Some people may look at photography as a wonderful profession to earn a living from, or at least have a second paycheque to supplant their main income. Being able to find veteran lens men from whom you could learn is a big key in advancing your skills with the camera. In her article for the Digital Photography School hobbyist website, Lara White said it takes a lot of effort to build contacts if you ever decide to hit the professional circuit.
The sights of London are already spectacles too hard to miss, even for casual “shooters.” There are many professional studios and even paparazzi whose candid shots would later end up in the gossip papers. If you are parlaying your craft with the camera into a passion worth being paid for while creating new leads, it makes sense to attend networking events in London organized by outfits such as BNI London.
Not like a Sore Thumb
Well-organised London networking events can run a large spectrum of industries and professions, and even in your own profession, there may be small groups whose thrust may or may not be quite up your alley. A networking events specialist can sit down with you and discuss your options. A company like BNI London has events laid down into four classes: a referral-based event, speed networking, specialist events, and the larger, “unstructured” group events.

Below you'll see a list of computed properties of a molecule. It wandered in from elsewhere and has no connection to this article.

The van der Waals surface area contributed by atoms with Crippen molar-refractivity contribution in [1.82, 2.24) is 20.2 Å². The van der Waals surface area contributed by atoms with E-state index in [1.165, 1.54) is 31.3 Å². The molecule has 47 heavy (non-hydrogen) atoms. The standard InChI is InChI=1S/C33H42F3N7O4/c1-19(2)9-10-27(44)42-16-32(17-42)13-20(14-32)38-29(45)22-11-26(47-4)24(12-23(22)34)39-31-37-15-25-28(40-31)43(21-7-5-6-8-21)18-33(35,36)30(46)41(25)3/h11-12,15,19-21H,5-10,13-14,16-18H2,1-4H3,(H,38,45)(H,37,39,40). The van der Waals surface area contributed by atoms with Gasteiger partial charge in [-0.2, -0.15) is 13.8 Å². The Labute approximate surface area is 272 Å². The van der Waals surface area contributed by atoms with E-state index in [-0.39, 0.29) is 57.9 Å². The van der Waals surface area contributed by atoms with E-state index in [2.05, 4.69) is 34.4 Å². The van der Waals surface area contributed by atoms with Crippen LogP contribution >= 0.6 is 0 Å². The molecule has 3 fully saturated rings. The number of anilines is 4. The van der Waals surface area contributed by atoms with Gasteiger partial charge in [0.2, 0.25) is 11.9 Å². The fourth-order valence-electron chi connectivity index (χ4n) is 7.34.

Developing the Bond
A networking event is a chance to cultivate partnerships with other photographers; at the same time, you can scope out the crowd and determine who may or may not benefit from your business before you make a move. When you find a potential lead, be patient and let them finish talking to the person in front of them before you make your approach. It is also important to know in advance how many photographers are participating so you would have enough time to prepare business cards for a large number of people.
Crafting your leads is about earning the other photographer’s business card, but you also must get to know them personally. Ms. White stresses that if the other person gives you his or her business card, make the extra effort to call the person back no more than a day after the event and, when appropriate, schedule another meet up.
As a photography business survives on securing the best clients and being able to have pictures published in reputable magazines or journals, every lead you can land counts. Make sure, though, that the quality of your shots are sharp and evocative, reflective of a level of skill your photographer-peers themselves can appreciate.
(Source: 4 Reasons Why Networking Is Critical to Going Pro, Digital Photography School)